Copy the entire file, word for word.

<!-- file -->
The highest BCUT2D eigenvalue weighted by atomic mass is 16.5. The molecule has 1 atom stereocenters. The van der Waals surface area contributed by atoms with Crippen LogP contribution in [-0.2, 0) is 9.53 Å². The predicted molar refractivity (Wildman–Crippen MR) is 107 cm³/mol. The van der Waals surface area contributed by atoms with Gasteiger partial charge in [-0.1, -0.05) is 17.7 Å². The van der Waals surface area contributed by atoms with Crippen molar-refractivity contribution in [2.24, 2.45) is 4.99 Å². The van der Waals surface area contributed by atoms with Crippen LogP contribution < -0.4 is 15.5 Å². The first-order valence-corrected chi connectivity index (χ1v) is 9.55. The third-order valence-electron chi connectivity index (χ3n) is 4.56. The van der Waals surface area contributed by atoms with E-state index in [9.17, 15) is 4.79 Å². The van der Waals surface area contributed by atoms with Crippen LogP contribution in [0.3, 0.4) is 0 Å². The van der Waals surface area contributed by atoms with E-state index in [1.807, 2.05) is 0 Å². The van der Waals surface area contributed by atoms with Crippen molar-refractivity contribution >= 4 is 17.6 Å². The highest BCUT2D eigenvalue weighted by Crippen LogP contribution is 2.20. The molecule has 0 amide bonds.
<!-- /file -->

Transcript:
The highest BCUT2D eigenvalue weighted by atomic mass is 16.5. The molecule has 1 atom stereocenters. The van der Waals surface area contributed by atoms with Crippen LogP contribution in [-0.2, 0) is 9.53 Å². The predicted molar refractivity (Wildman–Crippen MR) is 107 cm³/mol. The van der Waals surface area contributed by atoms with Gasteiger partial charge in [-0.1, -0.05) is 17.7 Å². The van der Waals surface area contributed by atoms with Crippen molar-refractivity contribution in [2.24, 2.45) is 4.99 Å². The van der Waals surface area contributed by atoms with Crippen LogP contribution < -0.4 is 15.5 Å². The first-order valence-corrected chi connectivity index (χ1v) is 9.55. The third-order valence-electron chi connectivity index (χ3n) is 4.56. The van der Waals surface area contributed by atoms with E-state index in [9.17, 15) is 4.79 Å². The van der Waals surface area contributed by atoms with Crippen LogP contribution in [0.3, 0.4) is 0 Å². The van der Waals surface area contributed by atoms with E-state index in [1.807, 2.05) is 0 Å². The van der Waals surface area contributed by atoms with Crippen molar-refractivity contribution >= 4 is 17.6 Å². The highest BCUT2D eigenvalue weighted by Crippen LogP contribution is 2.20. The molecule has 0 amide bonds.